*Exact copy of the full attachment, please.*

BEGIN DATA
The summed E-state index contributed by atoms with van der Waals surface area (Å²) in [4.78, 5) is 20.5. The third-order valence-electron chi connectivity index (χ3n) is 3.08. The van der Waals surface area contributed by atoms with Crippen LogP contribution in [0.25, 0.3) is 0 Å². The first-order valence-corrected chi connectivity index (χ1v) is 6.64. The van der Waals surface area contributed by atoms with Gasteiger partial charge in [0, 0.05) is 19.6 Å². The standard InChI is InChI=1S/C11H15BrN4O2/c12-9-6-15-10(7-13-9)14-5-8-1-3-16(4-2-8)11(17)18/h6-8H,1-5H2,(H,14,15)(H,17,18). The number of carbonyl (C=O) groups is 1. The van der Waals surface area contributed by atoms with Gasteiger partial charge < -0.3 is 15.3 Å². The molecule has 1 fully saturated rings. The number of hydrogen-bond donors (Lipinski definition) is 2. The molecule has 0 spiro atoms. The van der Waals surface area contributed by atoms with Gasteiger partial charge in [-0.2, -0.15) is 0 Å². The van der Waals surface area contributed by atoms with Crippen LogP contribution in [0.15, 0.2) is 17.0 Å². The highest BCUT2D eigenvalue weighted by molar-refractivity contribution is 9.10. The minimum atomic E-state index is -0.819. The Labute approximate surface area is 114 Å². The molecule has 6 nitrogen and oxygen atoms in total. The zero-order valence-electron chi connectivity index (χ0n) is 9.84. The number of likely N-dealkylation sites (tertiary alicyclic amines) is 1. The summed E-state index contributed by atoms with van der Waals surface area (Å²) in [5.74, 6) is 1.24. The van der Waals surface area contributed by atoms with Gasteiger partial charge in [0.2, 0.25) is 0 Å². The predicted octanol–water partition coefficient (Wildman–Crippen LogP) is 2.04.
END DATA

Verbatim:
The summed E-state index contributed by atoms with van der Waals surface area (Å²) in [4.78, 5) is 20.5. The third-order valence-electron chi connectivity index (χ3n) is 3.08. The van der Waals surface area contributed by atoms with Crippen LogP contribution in [0.25, 0.3) is 0 Å². The first-order valence-corrected chi connectivity index (χ1v) is 6.64. The van der Waals surface area contributed by atoms with Gasteiger partial charge in [0, 0.05) is 19.6 Å². The standard InChI is InChI=1S/C11H15BrN4O2/c12-9-6-15-10(7-13-9)14-5-8-1-3-16(4-2-8)11(17)18/h6-8H,1-5H2,(H,14,15)(H,17,18). The number of carbonyl (C=O) groups is 1. The van der Waals surface area contributed by atoms with Gasteiger partial charge < -0.3 is 15.3 Å². The molecule has 1 fully saturated rings. The number of hydrogen-bond donors (Lipinski definition) is 2. The molecule has 0 spiro atoms. The van der Waals surface area contributed by atoms with Gasteiger partial charge in [-0.2, -0.15) is 0 Å². The van der Waals surface area contributed by atoms with Crippen LogP contribution in [0.15, 0.2) is 17.0 Å². The highest BCUT2D eigenvalue weighted by molar-refractivity contribution is 9.10. The minimum atomic E-state index is -0.819. The Labute approximate surface area is 114 Å². The molecule has 6 nitrogen and oxygen atoms in total. The zero-order valence-electron chi connectivity index (χ0n) is 9.84. The number of likely N-dealkylation sites (tertiary alicyclic amines) is 1. The summed E-state index contributed by atoms with van der Waals surface area (Å²) in [5.74, 6) is 1.24. The van der Waals surface area contributed by atoms with Gasteiger partial charge in [0.2, 0.25) is 0 Å². The predicted octanol–water partition coefficient (Wildman–Crippen LogP) is 2.04.